How to Terminate a Father's Parental Rights

Two Methods:Involuntary TerminationVoluntary Termination

Termination of parental rights can be ordered by the court in situations involving neglect or abuse, or if the parent has abandoned the children or refuses to see them. In these cases, it's important to understand the process to terminate parental rights so that the proceedings are enacted legally and in the best interests of the children. Learn how to terminate a parents parental rights so you can successfully navigate this difficult legal issue.

Method 1
Involuntary Termination

  1. Image titled Terminate a Father's Parental Rights Step 1
    Research laws on involuntary termination. Only certain, serious reasons are valid for terminating someone's parental rights without permission. In general, you must be able to show that the child is harmed by contact with the parent. The exact requirements vary depending on location, so check the following:
    • If you are in the United States, search this list at to find the exact requirements for your state. The advice below focuses on the US process.
    • If you are in the European Union, search for your country's legislation at
    • Search online if you live in another country. In most regions, physical or sexual abuse, neglect, mental illness, or drug abuse are grounds for termination.[1]
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    Consider hiring a lawyer. Hiring a lawyer is never required, but it may increase your odds of success and speed up the process. If you cannot afford to hire one, ask the courthouse about free or reduced-price law services. This is recommended whenever possible, but especially for the following cases:[2]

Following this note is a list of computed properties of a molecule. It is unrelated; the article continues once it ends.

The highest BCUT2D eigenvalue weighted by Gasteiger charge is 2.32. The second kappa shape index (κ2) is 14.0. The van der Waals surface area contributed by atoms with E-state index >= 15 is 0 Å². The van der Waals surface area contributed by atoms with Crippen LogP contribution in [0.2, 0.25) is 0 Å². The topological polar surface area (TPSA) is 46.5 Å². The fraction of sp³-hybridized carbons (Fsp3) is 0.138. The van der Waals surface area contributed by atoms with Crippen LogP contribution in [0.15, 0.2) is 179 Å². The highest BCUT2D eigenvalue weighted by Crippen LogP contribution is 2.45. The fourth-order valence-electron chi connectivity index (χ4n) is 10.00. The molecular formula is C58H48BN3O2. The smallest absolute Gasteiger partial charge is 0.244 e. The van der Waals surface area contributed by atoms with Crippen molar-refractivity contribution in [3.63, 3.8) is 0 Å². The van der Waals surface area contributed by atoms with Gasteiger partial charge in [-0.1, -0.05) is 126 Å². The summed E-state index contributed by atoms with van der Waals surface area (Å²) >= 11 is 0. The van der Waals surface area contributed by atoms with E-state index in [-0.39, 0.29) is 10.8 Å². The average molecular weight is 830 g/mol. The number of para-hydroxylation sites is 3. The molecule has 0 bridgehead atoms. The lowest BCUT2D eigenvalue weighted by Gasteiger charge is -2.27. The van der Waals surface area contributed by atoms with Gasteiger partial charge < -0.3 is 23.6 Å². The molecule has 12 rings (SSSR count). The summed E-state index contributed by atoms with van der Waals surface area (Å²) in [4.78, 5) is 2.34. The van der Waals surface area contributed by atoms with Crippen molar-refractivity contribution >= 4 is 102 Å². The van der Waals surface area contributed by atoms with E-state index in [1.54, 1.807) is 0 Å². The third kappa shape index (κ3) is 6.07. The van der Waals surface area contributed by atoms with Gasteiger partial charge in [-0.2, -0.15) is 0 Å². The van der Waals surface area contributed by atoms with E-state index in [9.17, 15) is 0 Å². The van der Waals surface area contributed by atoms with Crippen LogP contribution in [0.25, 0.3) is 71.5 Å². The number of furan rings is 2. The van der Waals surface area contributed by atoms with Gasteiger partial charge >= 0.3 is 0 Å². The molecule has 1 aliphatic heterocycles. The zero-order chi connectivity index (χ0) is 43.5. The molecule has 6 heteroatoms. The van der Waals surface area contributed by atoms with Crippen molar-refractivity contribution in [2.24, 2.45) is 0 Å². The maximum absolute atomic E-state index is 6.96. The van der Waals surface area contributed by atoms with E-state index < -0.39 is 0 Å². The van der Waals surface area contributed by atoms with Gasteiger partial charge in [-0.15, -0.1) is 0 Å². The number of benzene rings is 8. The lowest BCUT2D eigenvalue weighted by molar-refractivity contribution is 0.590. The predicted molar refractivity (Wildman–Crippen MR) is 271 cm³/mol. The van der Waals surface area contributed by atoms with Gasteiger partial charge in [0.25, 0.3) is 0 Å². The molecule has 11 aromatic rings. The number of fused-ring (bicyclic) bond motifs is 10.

• The termination is involuntary (the parent does not agree).
    • Anyone involved in the case is mentally ill.
    • Anyone involved in the case is an American Indian. Federal law may apply.
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    Contact a local courthouse. Search for a local courthouse online or ask at your local center of government. In the USA, use the website and look for a nearby District Court in your state. Once you've found a court, phone and ask the following questions:[3]
    • Ask whether this is the correct courthouse to petition for parental rights termination. If not, ask for the phone number of the correct court.
    • Ask for the specific document your local court uses. Not all courts will have a document available.
    • Ask how many copies of the document you'll need to bring. (Keep one for yourself as well.)